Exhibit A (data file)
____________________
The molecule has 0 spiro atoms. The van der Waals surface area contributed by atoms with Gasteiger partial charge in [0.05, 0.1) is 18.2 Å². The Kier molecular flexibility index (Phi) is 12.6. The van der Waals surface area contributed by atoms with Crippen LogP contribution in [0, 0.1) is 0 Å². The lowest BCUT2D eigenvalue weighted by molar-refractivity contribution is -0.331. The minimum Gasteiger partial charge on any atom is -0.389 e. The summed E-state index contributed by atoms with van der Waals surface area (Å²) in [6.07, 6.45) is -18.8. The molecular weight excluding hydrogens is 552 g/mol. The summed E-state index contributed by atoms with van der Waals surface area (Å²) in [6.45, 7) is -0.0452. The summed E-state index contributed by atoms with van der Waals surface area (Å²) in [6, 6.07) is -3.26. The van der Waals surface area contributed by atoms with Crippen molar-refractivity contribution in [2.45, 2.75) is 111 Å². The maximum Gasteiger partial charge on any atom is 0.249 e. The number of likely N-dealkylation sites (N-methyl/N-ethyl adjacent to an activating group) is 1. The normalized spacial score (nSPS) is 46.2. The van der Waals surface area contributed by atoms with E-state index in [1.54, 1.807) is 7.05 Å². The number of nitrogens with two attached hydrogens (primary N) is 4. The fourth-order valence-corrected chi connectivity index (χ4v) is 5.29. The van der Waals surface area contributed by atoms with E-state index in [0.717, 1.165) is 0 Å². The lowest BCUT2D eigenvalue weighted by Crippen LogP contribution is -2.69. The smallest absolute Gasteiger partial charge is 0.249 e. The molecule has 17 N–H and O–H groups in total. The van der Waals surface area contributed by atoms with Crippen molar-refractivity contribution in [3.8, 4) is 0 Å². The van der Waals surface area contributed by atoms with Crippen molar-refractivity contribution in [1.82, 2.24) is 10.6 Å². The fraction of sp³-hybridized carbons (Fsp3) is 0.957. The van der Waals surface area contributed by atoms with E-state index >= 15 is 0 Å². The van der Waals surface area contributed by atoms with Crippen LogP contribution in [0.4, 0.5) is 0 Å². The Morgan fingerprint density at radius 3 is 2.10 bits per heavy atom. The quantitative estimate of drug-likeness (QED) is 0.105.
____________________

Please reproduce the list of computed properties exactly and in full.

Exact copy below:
The molecule has 0 spiro atoms. The van der Waals surface area contributed by atoms with Gasteiger partial charge in [0.05, 0.1) is 18.2 Å². The Kier molecular flexibility index (Phi) is 12.6. The van der Waals surface area contributed by atoms with Crippen LogP contribution in [0, 0.1) is 0 Å². The lowest BCUT2D eigenvalue weighted by molar-refractivity contribution is -0.331. The minimum Gasteiger partial charge on any atom is -0.389 e. The summed E-state index contributed by atoms with van der Waals surface area (Å²) in [6.07, 6.45) is -18.8. The molecular weight excluding hydrogens is 552 g/mol. The summed E-state index contributed by atoms with van der Waals surface area (Å²) in [6.45, 7) is -0.0452. The summed E-state index contributed by atoms with van der Waals surface area (Å²) in [6, 6.07) is -3.26. The van der Waals surface area contributed by atoms with Crippen molar-refractivity contribution in [2.45, 2.75) is 111 Å². The maximum Gasteiger partial charge on any atom is 0.249 e. The number of likely N-dealkylation sites (N-methyl/N-ethyl adjacent to an activating group) is 1. The normalized spacial score (nSPS) is 46.2. The van der Waals surface area contributed by atoms with E-state index in [1.54, 1.807) is 7.05 Å². The number of nitrogens with two attached hydrogens (primary N) is 4. The fourth-order valence-corrected chi connectivity index (χ4v) is 5.29. The van der Waals surface area contributed by atoms with E-state index in [0.717, 1.165) is 0 Å². The lowest BCUT2D eigenvalue weighted by Crippen LogP contribution is -2.69. The smallest absolute Gasteiger partial charge is 0.249 e. The molecule has 17 N–H and O–H groups in total. The van der Waals surface area contributed by atoms with Crippen molar-refractivity contribution in [3.8, 4) is 0 Å². The van der Waals surface area contributed by atoms with Crippen molar-refractivity contribution in [1.82, 2.24) is 10.6 Å². The fraction of sp³-hybridized carbons (Fsp3) is 0.957. The van der Waals surface area contributed by atoms with E-state index >= 15 is 0 Å². The van der Waals surface area contributed by atoms with Crippen LogP contribution in [0.4, 0.5) is 0 Å². The Morgan fingerprint density at radius 3 is 2.10 bits per heavy atom. The quantitative estimate of drug-likeness (QED) is 0.105.